Even amidst a global pandemic, York Region continues to make "significant progress" with its strategic plan.
The release of York Region’s Community 2021 Report highlights collaborative efforts to achieve year-three priorities as outlined in the region's 2019-2023 Strategic Plan: From Vision to Results.
The four-year strategic plan ensures continuous improvement in the services provided to York Region residents. They set benchmarks for performance and contain specific, measurable, achievable, and time-based objectives and action plans.
The 2019-2023 plan outlines four main priorities: to increase the region’s economic prosperity, support community health, safety and well-being, build sustainable communities and protect the environment, and deliver trusted and efficient services.
“Despite York Region’s wide-scale response to the COVID-19 global pandemic, significant progress on priorities and objectives outlined in the Strategic Plan continued,” said York Region Chairman and CEO Wayne Emmerson. “These accomplishments demonstrate our collaborative efforts and commitment to ensuring high-quality programs and services are available to residents, and that York Region remains a strong, caring, safe community.”
Bruce Macgregor, chief administrative officer for York Region, stated in his May 5 Committee of the Whole Finance and Administration report that “anchoring the plan in core services to ensure the region continues to meet its legislative obligations while remaining flexible and responsive to residents’ needs” was “critical in maintaining progress during the COVID-19 pandemic.”
The plan identifies 31 performance measures based on priority areas. The community report for each year determines whether performance measures are trending in the desired direction. For 2021, 23 of 31, or 74 per cent of the Strategic Plan’s performance measures trended in the desired direction.
A key success highlighted in the 2021 report is the continued implementation of the Regional Fiscal Strategy, which helped to build reserves while reducing the debt level for the region. Between 2017 and 2021, the reserve-to-debt ratio grew from 86 per cent to 147 per cent.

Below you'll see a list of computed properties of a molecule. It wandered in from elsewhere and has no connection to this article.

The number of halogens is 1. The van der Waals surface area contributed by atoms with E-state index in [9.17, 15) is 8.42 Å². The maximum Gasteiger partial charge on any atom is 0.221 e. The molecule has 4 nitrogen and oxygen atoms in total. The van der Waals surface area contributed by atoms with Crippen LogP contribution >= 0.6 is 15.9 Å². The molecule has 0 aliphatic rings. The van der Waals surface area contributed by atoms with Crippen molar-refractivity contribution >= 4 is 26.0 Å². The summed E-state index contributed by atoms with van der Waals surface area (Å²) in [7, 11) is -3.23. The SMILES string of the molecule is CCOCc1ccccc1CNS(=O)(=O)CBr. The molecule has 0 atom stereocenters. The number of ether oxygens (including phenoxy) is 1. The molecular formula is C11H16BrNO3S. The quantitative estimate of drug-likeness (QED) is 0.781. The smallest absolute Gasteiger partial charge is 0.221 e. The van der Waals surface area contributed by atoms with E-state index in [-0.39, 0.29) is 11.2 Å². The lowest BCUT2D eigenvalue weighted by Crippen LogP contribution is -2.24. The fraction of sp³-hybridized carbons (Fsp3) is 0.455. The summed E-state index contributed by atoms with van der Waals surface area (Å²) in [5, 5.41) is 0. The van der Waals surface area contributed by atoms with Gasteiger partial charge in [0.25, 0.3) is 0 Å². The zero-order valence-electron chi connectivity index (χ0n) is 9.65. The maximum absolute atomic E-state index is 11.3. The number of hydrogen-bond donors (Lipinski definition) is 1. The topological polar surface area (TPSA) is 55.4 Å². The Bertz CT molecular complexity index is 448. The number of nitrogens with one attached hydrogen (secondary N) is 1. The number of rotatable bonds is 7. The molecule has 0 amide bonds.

The region also achieved top scores in the Ontario Chief Drinking Water Inspector’s report, with 100 per cent of samples meeting provincial standards. The purchase of six more electric buses moved the region closer to the goal of zero greenhouse gas emissions by 2051, and the planting of 92,154 trees and shrubs occurred through the Regional Greening Strategy Program.
Five, or 16 per cent, of the 31 performance measures did not trend in the desired direction, while three performance measures had no data for reporting.
Maintenance of the number of transit ridership per capita is one performance measure that reported a decrease in 2021, with COVID-19 being the primary cause due to work-from-home initiatives, school closures, and changes in ridership behaviour.
An increased percentage of regional roads with sidewalks and/or dedicated bike lanes in urban areas was another performance measure not met. The expectation is that the trend will either be maintained or increased as the region continues to include pedestrian and cycling facilities as part of road improvement projects.
The objective to increase the percentage of individuals and families remaining stably housed after six months who were homeless or at risk of homelessness is the third performance measure that did not meet desired outcomes. In 2021, 74 per cent of individuals and families who were previously homeless or at risk of homelessness remained stably housed after six months. Again, COVID-19 impacted this outcome by limiting reporting capabilities by housing support staff, tightening the availability of affordable housing, and increasing financial instability. Implementation of housing stability programs such as subsidies, case management counselling, and emergency and transitional housing will support the desired increase in this measurement.
A decrease in the number of megalitres of treated water consumed per 100,000 population did not occur. Increased residential water usage during dry, hot weather and replacement of one of the central bulk water supply meters resulting in increased accuracy in total water demand volume readings were causes noted.
Finally, the region did not maintain the percentage of core regional assets with a condition assessment rating of fair or better condition. The primary cause was the issue of aging roadways. The next Annual State of Infrastructure Report, scheduled for fall 2022, will review road replacement strategies.
Additional information in the 2021 Community Report includes financial statements for the region, York Regional Police achievements, regional committee activities, and awards and recognition.
To read the Community 2021 report and the 2019-2023 Strategic Plan: From Vision to Results, visit: https://www.york.ca/york-region/plans-reports-and-strategies/corporate-strategic-plan.
Jennifer McLaughlin, Local Journalism Initiative Reporter, Markham Review